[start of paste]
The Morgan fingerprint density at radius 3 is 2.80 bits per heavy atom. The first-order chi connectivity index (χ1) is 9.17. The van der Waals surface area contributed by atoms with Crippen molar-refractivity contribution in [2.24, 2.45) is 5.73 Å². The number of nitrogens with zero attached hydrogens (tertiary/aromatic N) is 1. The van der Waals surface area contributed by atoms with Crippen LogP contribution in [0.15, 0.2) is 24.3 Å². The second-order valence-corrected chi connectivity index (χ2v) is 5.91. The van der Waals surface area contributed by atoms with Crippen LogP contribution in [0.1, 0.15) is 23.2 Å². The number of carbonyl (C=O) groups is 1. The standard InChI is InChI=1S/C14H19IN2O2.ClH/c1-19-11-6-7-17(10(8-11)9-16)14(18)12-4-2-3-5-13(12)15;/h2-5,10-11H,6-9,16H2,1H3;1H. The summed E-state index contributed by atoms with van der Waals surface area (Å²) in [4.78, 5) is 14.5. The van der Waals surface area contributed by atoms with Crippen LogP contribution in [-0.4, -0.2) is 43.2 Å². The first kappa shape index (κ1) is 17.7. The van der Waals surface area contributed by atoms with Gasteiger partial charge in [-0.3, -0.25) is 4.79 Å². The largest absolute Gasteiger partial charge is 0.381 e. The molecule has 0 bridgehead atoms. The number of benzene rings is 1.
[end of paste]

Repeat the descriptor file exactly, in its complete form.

The Morgan fingerprint density at radius 3 is 2.80 bits per heavy atom. The first-order chi connectivity index (χ1) is 9.17. The van der Waals surface area contributed by atoms with Crippen molar-refractivity contribution in [2.24, 2.45) is 5.73 Å². The number of nitrogens with zero attached hydrogens (tertiary/aromatic N) is 1. The van der Waals surface area contributed by atoms with Crippen LogP contribution in [0.15, 0.2) is 24.3 Å². The second-order valence-corrected chi connectivity index (χ2v) is 5.91. The van der Waals surface area contributed by atoms with Crippen LogP contribution in [0.1, 0.15) is 23.2 Å². The number of carbonyl (C=O) groups is 1. The standard InChI is InChI=1S/C14H19IN2O2.ClH/c1-19-11-6-7-17(10(8-11)9-16)14(18)12-4-2-3-5-13(12)15;/h2-5,10-11H,6-9,16H2,1H3;1H. The summed E-state index contributed by atoms with van der Waals surface area (Å²) in [4.78, 5) is 14.5. The van der Waals surface area contributed by atoms with Crippen LogP contribution in [-0.4, -0.2) is 43.2 Å². The first kappa shape index (κ1) is 17.7. The van der Waals surface area contributed by atoms with Gasteiger partial charge in [-0.3, -0.25) is 4.79 Å². The largest absolute Gasteiger partial charge is 0.381 e. The molecule has 0 bridgehead atoms. The number of benzene rings is 1.